Phantom Thread and all the images you see in this review are owned by Focus Features
Directed by Paul Thomas Anderson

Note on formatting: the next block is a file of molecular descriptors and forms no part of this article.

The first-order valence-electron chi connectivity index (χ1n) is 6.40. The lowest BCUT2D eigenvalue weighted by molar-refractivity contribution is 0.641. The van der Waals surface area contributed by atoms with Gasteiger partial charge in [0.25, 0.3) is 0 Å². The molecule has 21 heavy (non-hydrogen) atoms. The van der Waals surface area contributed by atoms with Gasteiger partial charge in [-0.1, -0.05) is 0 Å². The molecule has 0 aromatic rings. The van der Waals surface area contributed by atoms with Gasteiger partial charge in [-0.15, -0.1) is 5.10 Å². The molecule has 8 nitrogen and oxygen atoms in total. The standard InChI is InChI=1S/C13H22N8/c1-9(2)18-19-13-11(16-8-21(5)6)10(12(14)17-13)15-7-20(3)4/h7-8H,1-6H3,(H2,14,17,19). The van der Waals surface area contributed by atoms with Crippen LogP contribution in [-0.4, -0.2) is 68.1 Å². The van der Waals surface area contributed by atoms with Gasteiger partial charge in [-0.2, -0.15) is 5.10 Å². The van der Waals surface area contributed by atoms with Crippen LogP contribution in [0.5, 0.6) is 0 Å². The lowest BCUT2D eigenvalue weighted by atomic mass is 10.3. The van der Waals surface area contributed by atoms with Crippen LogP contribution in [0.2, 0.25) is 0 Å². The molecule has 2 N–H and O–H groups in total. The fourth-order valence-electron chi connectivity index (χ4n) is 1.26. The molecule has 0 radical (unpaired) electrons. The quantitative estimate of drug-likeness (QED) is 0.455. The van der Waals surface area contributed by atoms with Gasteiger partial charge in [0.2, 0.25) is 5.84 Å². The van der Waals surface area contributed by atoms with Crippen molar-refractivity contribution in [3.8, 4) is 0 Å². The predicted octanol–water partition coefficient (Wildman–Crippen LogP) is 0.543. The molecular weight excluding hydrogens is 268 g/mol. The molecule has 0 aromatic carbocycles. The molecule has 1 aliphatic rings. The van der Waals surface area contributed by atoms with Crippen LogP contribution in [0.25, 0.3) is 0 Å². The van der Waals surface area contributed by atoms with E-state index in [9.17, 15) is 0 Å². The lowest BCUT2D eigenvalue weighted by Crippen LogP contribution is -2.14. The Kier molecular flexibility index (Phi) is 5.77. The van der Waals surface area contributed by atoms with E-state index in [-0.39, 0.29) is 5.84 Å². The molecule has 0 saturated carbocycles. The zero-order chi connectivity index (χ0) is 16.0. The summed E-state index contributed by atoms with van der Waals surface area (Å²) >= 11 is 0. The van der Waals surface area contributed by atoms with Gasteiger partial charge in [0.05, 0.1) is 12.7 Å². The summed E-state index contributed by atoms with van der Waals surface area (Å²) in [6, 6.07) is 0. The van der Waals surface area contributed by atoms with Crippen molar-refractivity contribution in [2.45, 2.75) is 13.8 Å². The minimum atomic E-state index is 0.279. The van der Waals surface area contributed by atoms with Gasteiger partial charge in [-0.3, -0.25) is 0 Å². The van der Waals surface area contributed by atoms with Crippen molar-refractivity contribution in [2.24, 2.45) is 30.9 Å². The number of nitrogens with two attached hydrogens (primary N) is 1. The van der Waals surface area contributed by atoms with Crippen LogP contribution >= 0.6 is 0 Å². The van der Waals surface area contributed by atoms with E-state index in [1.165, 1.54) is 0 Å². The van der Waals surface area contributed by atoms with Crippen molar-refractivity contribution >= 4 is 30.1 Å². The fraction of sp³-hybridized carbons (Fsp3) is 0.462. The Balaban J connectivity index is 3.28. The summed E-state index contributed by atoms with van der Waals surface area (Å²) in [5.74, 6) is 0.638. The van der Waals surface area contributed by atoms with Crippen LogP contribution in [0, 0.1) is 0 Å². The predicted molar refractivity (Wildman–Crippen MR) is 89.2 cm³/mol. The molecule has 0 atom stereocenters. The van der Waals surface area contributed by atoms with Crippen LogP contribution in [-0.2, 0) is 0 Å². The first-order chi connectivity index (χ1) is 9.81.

Is this it? Are we done playing catch up with 2017? I just absolutely LOVE IT when studios hold back on releasing Oscar Caliber Films to the general public until weeks after they’ve already been reviewed, examined, and voted on! VERY helpful for the small time outlets who don’t get critic screenings or screener discs sent to us! Oh well. It’s certainly too late for films like this and I, Tonya to be considered for my best of 2017 list (which I’m SURE Neon and Focus Features absolutely CRUSHED about, but I must stay firm!), but that doesn’t keep them from potentially being good movies that you should check out! Better late than never I suppose, though it’d be nice if Hollywood would stop releasing EVERYTHING awards worthy in a two month period to only VERY selective markets; ESPECIALLY when half the time they don’t even get the awards they’re looking for! Does this movie deserve the countless accolades it has accrued in the tail end of Oscar Season, or is this the latest victim of a hype machine that severely overestimates its actual quality as a film? Let’s find out!!